Hacker parents need not despair, of course. There’s plenty of room left for your imagination to run amok. For inspiration, check out this working railway system, or any of the several backyard roller coasters we’ve featured.
Continue reading “Motorized Mini Excavator Rises From Sheets of Plywood”
Over the years we’ve noticed that there is a subset of hackers out there who like to turn real life vehicles into remote controlled cars. These vehicles are generally destroyed in short order, either by taking ridiculous jumps, or just smashing them into stuff until there’s nothing left. In truth that’s probably what most of us would do if we had access to a full size RC car, so no complaints there.
As a rule, the donor vehicles for these conversions are usually older and cheap. That only makes sense, why spend a lot of money on a vehicle you intend on destroying? But even still, the RC conversion [William Foster] has recently completed may take the cake. We don’t know how much of the “antiquing” of his donor vehicle was intentionally done, but on the whole, the thing looks like it got dragged from the bottom of a lake somewhere. Presumably, he got a great deal on it.
The video posted to YouTube is primarily about [William] driving his creation around (sometimes from the back seat, no less), but towards the second half of the video there’s a quick rundown on the hardware used to make this pile of rust move.
A standard RC transmitter and receiver combination are used to control a pair of Arduinos mounted in the center console, which are in turn hooked up to external stepper drivers. The wheel is turned via a chain and sprocket arrangement, and the pedals are pushed with homebrew contraptions that look like they are made from lead screws intended for 3D printers.
All in all, it appears [William] has cooked up a fairly responsive control system with commodity hardware you could get on Amazon or eBay. Not sure we’d be backseat driving this thing personally, but to each their own.
We recently covered a Jeep that got a similar remote control upgrade, but these super-sized remote controlled vehicle builds are not just limited to the ground either.
Continue reading “Junkyard RC Conversion Looks Like Mad Max Extra”
Due to a skiing accident, [Joe]’s new friend severed the motor nerves controlling her left arm. Sadly she was an avid musician who loved to play guitar — and of course, a guitar requires two hands. Or does it? Pressing the string to play the complex chords is more easily done using fingers, but strumming the strings could be done electromechanically under the control of a foot pedal. At least that’s the solution [Joe] implemented so beautifully when his friend’s family reached out for help.
There are just so many things to enjoy while reading through [Joe]’s project logs on his hackaday.io page, which he’s entered into the Hackaday Prize. He starts out with researching how others have solved this problem. Then he takes us through his first attempts and experiments. For example, an early discovery is how pressing the strings on the fretboard pulls the string down where the picks are located, causing him to rethink his initial pick design. His criteria for the pick actuators leads him to make his own. And the actuators he made are a thing of beauty: quiet, compact, and the actuator body even doubles as part of a heat sink for his custom controller board. During his pick design iterations he gets great results using spring steel for flexibility leading up to the pick, but thinking of someday going into production, he comes up with his own custom-designed, laser-cut leaf springs, different for each string. Needing Force Sensitive Resistors (FCRs) for the foot pedal, he iterates to making his own, laying out the needed interlinked traces on a PCB (using an Eagle script) and putting a piece of conductive rubber over it all. And that’s just a sample of the adventure he takes us on.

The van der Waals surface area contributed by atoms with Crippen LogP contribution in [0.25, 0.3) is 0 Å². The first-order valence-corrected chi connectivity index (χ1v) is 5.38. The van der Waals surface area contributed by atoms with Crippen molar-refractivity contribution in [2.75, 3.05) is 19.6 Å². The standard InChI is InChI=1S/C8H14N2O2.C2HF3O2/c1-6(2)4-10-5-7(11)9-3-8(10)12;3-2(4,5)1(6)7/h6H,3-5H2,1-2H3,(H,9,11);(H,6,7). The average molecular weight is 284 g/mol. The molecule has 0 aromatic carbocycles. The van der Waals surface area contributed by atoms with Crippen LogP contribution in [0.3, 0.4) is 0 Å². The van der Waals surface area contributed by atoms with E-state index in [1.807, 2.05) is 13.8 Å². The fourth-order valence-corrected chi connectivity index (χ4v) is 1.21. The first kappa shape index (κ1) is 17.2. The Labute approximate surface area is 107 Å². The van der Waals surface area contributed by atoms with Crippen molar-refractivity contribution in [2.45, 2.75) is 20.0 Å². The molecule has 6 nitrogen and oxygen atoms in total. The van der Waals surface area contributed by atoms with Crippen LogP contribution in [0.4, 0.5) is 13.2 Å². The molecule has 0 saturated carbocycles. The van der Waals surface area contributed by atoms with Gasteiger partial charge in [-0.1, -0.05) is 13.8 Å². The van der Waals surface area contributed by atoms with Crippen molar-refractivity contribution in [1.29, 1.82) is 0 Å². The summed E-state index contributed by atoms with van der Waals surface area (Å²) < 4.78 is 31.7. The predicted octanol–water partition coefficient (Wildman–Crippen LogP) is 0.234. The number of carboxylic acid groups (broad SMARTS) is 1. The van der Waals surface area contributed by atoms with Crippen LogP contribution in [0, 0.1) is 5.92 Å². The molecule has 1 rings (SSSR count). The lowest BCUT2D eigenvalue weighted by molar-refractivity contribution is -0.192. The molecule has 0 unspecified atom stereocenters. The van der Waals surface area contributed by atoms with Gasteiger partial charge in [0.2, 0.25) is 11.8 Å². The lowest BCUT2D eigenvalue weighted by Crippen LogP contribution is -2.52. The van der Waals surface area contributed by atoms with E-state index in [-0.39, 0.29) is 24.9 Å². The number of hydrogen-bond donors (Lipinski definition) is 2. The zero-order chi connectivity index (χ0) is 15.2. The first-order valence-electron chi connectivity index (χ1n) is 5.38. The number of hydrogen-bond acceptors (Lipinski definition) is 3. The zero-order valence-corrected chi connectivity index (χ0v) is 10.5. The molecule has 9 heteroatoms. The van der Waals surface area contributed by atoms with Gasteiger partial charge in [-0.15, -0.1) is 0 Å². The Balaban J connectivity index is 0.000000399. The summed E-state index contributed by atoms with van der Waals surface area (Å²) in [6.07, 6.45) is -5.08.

In terms of practicality, he’s made great efforts to make it compact and easy to set up. The foot pedal even talks to the control board on the guitar wirelessly. Non-damaging adhesives attach magnets and velcro to the guitar so that the control board and pick bridge can be precisely, yet easily, attached single-handedly. The result is something easy to manage by someone with only one working hand, both for set-up and actual playing. See it for yourself in the video below.
Continue reading “Hackaday Prize Entry: Adaptive Guitar”
The rabbit hole of features and clever hacks in [chiprobot]’s NEMA17 3D Printed Linear Actuator is pretty deep. Not only can it lift 2kg+ of mass easily, it is mostly 3D printed, and uses commonplace hardware like a NEMA 17 stepper motor and a RAMPS board for motion control.
The main 3D printed leadscrew uses a plug-and-socket design so that the assembly can be extended easily to any length desired without needing to print the leadscrew as a single piece. The tip of the actuator even integrates a force sensor made from conductive foam, which changes resistance as it is compressed, allowing the actuator some degree of feedback. The force sensor is made from a 3M foam earplug which has been saturated with a conductive ink. [chiprobot] doesn’t go into many details about his specific method, but using conductive foam as a force sensor is a fairly well-known and effective hack. To top it all off, [chiprobot] added a web GUI served over WiFi with an ESP32. Watch the whole thing in action in the video embedded below.
Continue reading “Hackaday Prize Entry: 3D Printed Linear Actuator Does 2kg+”